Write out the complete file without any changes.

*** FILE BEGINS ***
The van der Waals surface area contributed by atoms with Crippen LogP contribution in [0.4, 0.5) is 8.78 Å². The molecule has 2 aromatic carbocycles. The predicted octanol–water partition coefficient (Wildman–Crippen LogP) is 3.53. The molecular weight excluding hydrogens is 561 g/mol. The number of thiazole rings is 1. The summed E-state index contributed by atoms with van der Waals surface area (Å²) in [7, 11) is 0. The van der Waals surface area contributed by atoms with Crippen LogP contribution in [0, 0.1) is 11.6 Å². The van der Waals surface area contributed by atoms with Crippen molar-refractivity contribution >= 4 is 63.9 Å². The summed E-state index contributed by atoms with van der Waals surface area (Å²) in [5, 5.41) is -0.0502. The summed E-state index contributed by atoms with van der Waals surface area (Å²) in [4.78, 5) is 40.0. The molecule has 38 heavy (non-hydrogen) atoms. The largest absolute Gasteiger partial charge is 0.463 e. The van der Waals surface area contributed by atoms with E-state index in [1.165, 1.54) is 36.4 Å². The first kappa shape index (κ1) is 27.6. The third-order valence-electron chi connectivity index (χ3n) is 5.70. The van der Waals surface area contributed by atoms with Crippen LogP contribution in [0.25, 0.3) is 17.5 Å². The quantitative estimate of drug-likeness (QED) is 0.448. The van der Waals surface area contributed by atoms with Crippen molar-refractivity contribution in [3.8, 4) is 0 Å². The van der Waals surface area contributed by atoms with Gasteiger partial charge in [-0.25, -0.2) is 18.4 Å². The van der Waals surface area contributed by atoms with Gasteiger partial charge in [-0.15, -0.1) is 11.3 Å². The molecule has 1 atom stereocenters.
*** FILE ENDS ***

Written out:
The van der Waals surface area contributed by atoms with Crippen LogP contribution in [0.4, 0.5) is 8.78 Å². The molecule has 2 aromatic carbocycles. The predicted octanol–water partition coefficient (Wildman–Crippen LogP) is 3.53. The molecular weight excluding hydrogens is 561 g/mol. The number of thiazole rings is 1. The summed E-state index contributed by atoms with van der Waals surface area (Å²) in [7, 11) is 0. The van der Waals surface area contributed by atoms with Crippen LogP contribution in [0, 0.1) is 11.6 Å². The van der Waals surface area contributed by atoms with Crippen molar-refractivity contribution >= 4 is 63.9 Å². The summed E-state index contributed by atoms with van der Waals surface area (Å²) in [5, 5.41) is -0.0502. The summed E-state index contributed by atoms with van der Waals surface area (Å²) in [4.78, 5) is 40.0. The molecule has 38 heavy (non-hydrogen) atoms. The largest absolute Gasteiger partial charge is 0.463 e. The van der Waals surface area contributed by atoms with E-state index in [1.165, 1.54) is 36.4 Å². The first kappa shape index (κ1) is 27.6. The third-order valence-electron chi connectivity index (χ3n) is 5.70. The van der Waals surface area contributed by atoms with Crippen LogP contribution in [0.25, 0.3) is 17.5 Å². The quantitative estimate of drug-likeness (QED) is 0.448. The van der Waals surface area contributed by atoms with Crippen molar-refractivity contribution in [3.8, 4) is 0 Å². The van der Waals surface area contributed by atoms with Gasteiger partial charge in [-0.25, -0.2) is 18.4 Å². The van der Waals surface area contributed by atoms with Gasteiger partial charge in [-0.15, -0.1) is 11.3 Å². The molecule has 1 atom stereocenters.